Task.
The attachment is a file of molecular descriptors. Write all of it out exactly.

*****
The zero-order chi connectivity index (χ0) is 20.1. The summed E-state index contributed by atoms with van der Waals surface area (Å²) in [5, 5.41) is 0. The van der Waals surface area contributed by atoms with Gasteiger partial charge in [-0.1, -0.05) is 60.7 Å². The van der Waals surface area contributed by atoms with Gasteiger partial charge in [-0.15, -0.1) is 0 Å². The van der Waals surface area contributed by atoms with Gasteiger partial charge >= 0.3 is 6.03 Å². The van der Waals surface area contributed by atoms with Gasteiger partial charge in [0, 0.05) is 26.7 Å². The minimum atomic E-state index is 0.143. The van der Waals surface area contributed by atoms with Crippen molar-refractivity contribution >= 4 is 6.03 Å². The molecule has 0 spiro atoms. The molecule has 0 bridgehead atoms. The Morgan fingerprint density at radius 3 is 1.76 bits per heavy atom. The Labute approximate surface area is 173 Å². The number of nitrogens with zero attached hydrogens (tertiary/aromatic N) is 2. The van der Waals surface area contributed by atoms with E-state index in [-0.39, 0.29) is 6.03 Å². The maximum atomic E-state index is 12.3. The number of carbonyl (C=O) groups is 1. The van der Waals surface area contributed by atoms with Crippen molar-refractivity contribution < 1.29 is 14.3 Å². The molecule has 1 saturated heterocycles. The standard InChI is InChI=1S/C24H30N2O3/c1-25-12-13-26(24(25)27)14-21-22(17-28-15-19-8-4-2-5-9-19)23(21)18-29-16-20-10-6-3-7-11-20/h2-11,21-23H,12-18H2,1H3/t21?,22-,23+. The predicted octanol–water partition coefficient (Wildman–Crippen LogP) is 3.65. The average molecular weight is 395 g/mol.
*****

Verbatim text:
The zero-order chi connectivity index (χ0) is 20.1. The summed E-state index contributed by atoms with van der Waals surface area (Å²) in [5, 5.41) is 0. The van der Waals surface area contributed by atoms with Gasteiger partial charge in [-0.1, -0.05) is 60.7 Å². The van der Waals surface area contributed by atoms with Gasteiger partial charge in [-0.15, -0.1) is 0 Å². The van der Waals surface area contributed by atoms with Gasteiger partial charge >= 0.3 is 6.03 Å². The van der Waals surface area contributed by atoms with Gasteiger partial charge in [0, 0.05) is 26.7 Å². The minimum atomic E-state index is 0.143. The van der Waals surface area contributed by atoms with Crippen molar-refractivity contribution >= 4 is 6.03 Å². The molecule has 0 spiro atoms. The molecule has 0 bridgehead atoms. The Morgan fingerprint density at radius 3 is 1.76 bits per heavy atom. The Labute approximate surface area is 173 Å². The number of nitrogens with zero attached hydrogens (tertiary/aromatic N) is 2. The van der Waals surface area contributed by atoms with E-state index in [-0.39, 0.29) is 6.03 Å². The maximum atomic E-state index is 12.3. The number of carbonyl (C=O) groups is 1. The van der Waals surface area contributed by atoms with Crippen molar-refractivity contribution < 1.29 is 14.3 Å². The molecule has 1 saturated heterocycles. The standard InChI is InChI=1S/C24H30N2O3/c1-25-12-13-26(24(25)27)14-21-22(17-28-15-19-8-4-2-5-9-19)23(21)18-29-16-20-10-6-3-7-11-20/h2-11,21-23H,12-18H2,1H3/t21?,22-,23+. The predicted octanol–water partition coefficient (Wildman–Crippen LogP) is 3.65. The average molecular weight is 395 g/mol.